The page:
How to Troubleshoot Compensation Fields that Won’t Update in a Worksheet

  • by Pablo Stuardo, SuccessFactors Senior Consultant, Ernst & Young
  • May 7, 2015
Learn how to troubleshoot compensation fields in SuccessFactors compensation worksheets when they are not updating data from the User Data File (UDF).
Learning Objectives

Reading this article, you will:

  • Learn how to troubleshoot compensation fields that are not updating data correctly or not updating at all
  • Create a structured plan to be used in case the fields do not work as expected
Key Concept

A User Data File (UDF) is a file in comma separated value (CSV) format that is usually handled by Microsoft Excel. This file is the main source of user data in SuccessFactors. The file is composed of header fields on top of the file, which generally describe the type of data (e.g., user name or country) each field contains. These fields are linked all over the SuccessFactors system so the different modules can obtain the data and execute it.

Compensation fields are essentially headers in the compensation worksheet. These structures are designed to hold or display data. As such, compensation fields are key elements in the SuccessFactors Compensation module. In many cases, the fields in a compensation worksheet display data that comes from the User Data File (UDF); however, there might be instances, especially with data-type date fields, when the data is not being updated after a new UDF is uploaded. An error like this can cause major issues in the SuccessFactors Compensation module, especially if it is in the middle of a compensation cycle.

For example, let’s say that Daniela Suaraz is the director for compensation at ACE Company, and she is planning to award stock grants for the senior leadership of the organization. Daniela launches the compensation form for all the recipients, and one of the fields is Date of Hire. This is because there is a business rule that prevents employees who have worked fewer than two years from being eligible for stock awards.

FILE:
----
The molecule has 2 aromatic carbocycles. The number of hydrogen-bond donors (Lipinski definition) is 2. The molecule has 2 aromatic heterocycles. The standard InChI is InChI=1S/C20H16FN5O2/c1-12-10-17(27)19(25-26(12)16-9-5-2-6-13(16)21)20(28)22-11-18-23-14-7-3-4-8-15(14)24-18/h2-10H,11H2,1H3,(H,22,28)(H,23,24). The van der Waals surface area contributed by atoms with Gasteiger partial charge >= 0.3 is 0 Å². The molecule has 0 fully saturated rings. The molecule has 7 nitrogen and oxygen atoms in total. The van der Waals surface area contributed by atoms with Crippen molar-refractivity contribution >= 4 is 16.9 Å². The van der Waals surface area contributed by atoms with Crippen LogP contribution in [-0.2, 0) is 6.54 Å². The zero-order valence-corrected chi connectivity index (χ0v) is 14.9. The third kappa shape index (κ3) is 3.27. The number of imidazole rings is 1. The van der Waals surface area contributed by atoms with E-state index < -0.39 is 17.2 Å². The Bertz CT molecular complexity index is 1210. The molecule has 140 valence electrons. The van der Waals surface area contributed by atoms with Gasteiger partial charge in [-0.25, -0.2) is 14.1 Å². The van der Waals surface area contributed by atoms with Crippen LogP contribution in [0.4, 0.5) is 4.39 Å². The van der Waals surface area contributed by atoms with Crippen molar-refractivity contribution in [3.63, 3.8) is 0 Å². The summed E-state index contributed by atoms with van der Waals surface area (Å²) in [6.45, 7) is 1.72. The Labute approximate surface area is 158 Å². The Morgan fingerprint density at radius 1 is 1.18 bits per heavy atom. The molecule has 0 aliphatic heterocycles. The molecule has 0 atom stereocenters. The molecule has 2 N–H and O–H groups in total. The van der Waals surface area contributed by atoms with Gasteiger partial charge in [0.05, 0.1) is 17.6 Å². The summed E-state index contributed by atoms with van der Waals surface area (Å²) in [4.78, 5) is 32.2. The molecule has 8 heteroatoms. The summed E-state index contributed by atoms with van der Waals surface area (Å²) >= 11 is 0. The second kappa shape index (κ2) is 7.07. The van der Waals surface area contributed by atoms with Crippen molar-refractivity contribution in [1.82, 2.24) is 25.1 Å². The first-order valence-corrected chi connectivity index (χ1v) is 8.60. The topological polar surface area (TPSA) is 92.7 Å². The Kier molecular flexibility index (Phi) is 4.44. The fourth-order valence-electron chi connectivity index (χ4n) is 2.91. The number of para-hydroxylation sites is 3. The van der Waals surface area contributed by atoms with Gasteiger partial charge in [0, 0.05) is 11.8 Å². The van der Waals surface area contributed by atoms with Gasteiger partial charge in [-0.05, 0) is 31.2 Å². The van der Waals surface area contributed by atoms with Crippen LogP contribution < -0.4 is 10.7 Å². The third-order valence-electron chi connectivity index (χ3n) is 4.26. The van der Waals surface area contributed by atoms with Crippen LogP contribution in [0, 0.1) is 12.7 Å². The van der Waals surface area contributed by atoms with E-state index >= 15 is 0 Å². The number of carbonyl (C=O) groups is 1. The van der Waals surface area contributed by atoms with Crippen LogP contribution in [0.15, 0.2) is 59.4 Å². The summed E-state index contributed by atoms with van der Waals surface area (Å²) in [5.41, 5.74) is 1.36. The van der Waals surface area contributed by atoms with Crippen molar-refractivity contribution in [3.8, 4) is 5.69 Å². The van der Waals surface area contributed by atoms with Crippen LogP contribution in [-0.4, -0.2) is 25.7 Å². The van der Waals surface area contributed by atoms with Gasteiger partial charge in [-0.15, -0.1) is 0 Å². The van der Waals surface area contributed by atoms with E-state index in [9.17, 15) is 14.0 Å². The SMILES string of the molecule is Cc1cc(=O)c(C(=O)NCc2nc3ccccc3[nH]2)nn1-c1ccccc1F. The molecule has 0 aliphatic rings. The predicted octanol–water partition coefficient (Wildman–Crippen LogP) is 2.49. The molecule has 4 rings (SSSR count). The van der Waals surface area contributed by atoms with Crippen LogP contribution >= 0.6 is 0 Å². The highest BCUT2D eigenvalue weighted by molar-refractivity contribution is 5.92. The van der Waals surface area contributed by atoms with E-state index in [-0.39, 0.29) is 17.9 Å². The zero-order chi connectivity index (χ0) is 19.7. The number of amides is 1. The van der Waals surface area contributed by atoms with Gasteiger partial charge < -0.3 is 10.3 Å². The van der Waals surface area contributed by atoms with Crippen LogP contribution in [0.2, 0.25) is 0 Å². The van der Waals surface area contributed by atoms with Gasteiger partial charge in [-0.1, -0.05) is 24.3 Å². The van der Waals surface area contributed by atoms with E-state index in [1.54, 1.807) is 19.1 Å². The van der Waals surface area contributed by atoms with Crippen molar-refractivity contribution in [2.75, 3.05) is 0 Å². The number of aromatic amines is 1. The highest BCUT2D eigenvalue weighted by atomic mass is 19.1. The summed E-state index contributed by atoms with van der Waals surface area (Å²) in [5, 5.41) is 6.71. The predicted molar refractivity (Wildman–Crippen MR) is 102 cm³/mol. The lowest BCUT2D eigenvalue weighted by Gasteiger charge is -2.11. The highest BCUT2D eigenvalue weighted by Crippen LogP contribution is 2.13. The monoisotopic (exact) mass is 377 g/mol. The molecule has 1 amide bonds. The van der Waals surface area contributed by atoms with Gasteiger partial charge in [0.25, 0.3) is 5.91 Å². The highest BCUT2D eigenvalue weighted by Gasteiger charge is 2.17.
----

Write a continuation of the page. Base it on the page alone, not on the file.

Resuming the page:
Let’s explore for a minute the impact that the Date of Hire field could have on a compensation form if it does not display the correct data. In this scenario, there could be employees who are eligible for stock awards, but the system invalidates them, or vice versa (e.g., employees who are not eligible for stock awards, and the system incorrectly validates them). In addition, there can be many custom formulas in the back end of the system to accommodate certain business rules, for example, a formula that calculates award amounts based on performance, goals, and time in the position. In this case, if this custom formula is referencing the field in question and there is incorrect or missing data (in the field being referenced by the formula), it would cause the formula to crash or generate an error.

A huge range of issues can be caused by bad data (or by not including all the data) in a single field.

The worst part of this scenario is that issues like this generally happen right about the middle of the compensation cycle in the live production environment. In this article, I provide HRIS and compensation directors with a guide to understand, analyze, and help them react quickly to resolve any compensation issues that might arise due to these types of errors. Using this structured guide, you can verify that all the configurations are correct. This guide is divided into four sections, as outlined below. Please note that the first two steps do not require as much skill and time as the third and fourth, as they are easier and take less time to analyze.

  1. An analysis of the compensation designer’s field configuration
  2. An analysis of the UDF
  3. An analysis of the XML template
  4. An in-depth analysis of the data type date

Pablo Stuardo

Pablo Stuardo is a SuccessFactors Senior Consultant at Ernst & Young. He focuses on the entire SAP SuccessFactors suite and has supported and implemented a wide variety of projects for different clients at a global level. A native Chilean, Pablo is fluent in Spanish, and graduated from Georgia State University’s Robinson College of Business with a dual degree in Computer Information Systems and Finance.

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